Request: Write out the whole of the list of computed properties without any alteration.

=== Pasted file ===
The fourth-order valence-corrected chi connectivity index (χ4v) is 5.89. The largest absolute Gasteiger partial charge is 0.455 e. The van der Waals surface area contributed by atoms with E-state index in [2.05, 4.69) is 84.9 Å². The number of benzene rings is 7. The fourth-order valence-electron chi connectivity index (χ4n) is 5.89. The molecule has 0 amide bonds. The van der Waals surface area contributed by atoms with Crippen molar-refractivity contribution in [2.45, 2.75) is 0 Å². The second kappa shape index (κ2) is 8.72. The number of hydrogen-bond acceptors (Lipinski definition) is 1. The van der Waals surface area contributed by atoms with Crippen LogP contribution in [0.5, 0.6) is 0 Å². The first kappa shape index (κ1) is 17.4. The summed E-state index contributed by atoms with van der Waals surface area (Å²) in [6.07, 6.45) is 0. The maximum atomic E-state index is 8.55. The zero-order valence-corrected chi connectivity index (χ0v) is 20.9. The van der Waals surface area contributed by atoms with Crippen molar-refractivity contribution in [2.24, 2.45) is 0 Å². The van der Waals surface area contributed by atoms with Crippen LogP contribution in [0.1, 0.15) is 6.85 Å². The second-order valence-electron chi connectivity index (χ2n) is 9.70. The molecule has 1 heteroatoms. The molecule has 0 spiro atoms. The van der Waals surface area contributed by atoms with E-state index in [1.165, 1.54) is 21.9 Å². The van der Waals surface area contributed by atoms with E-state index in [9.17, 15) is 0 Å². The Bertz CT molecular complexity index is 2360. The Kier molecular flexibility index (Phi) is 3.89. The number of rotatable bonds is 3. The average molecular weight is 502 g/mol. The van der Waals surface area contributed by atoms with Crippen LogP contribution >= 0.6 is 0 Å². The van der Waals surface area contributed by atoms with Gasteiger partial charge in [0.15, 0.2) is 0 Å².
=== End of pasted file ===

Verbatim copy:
The fourth-order valence-corrected chi connectivity index (χ4v) is 5.89. The largest absolute Gasteiger partial charge is 0.455 e. The van der Waals surface area contributed by atoms with E-state index in [2.05, 4.69) is 84.9 Å². The number of benzene rings is 7. The fourth-order valence-electron chi connectivity index (χ4n) is 5.89. The molecule has 0 amide bonds. The van der Waals surface area contributed by atoms with Crippen molar-refractivity contribution in [2.45, 2.75) is 0 Å². The second kappa shape index (κ2) is 8.72. The number of hydrogen-bond acceptors (Lipinski definition) is 1. The van der Waals surface area contributed by atoms with Crippen LogP contribution in [0.5, 0.6) is 0 Å². The first kappa shape index (κ1) is 17.4. The summed E-state index contributed by atoms with van der Waals surface area (Å²) in [6.07, 6.45) is 0. The maximum atomic E-state index is 8.55. The zero-order valence-corrected chi connectivity index (χ0v) is 20.9. The van der Waals surface area contributed by atoms with Crippen molar-refractivity contribution in [2.24, 2.45) is 0 Å². The van der Waals surface area contributed by atoms with Crippen LogP contribution in [0.1, 0.15) is 6.85 Å². The second-order valence-electron chi connectivity index (χ2n) is 9.70. The molecule has 1 heteroatoms. The molecule has 0 spiro atoms. The van der Waals surface area contributed by atoms with E-state index in [1.165, 1.54) is 21.9 Å². The van der Waals surface area contributed by atoms with E-state index in [9.17, 15) is 0 Å². The Bertz CT molecular complexity index is 2360. The Kier molecular flexibility index (Phi) is 3.89. The number of rotatable bonds is 3. The average molecular weight is 502 g/mol. The van der Waals surface area contributed by atoms with Crippen LogP contribution >= 0.6 is 0 Å². The van der Waals surface area contributed by atoms with Gasteiger partial charge in [0.15, 0.2) is 0 Å².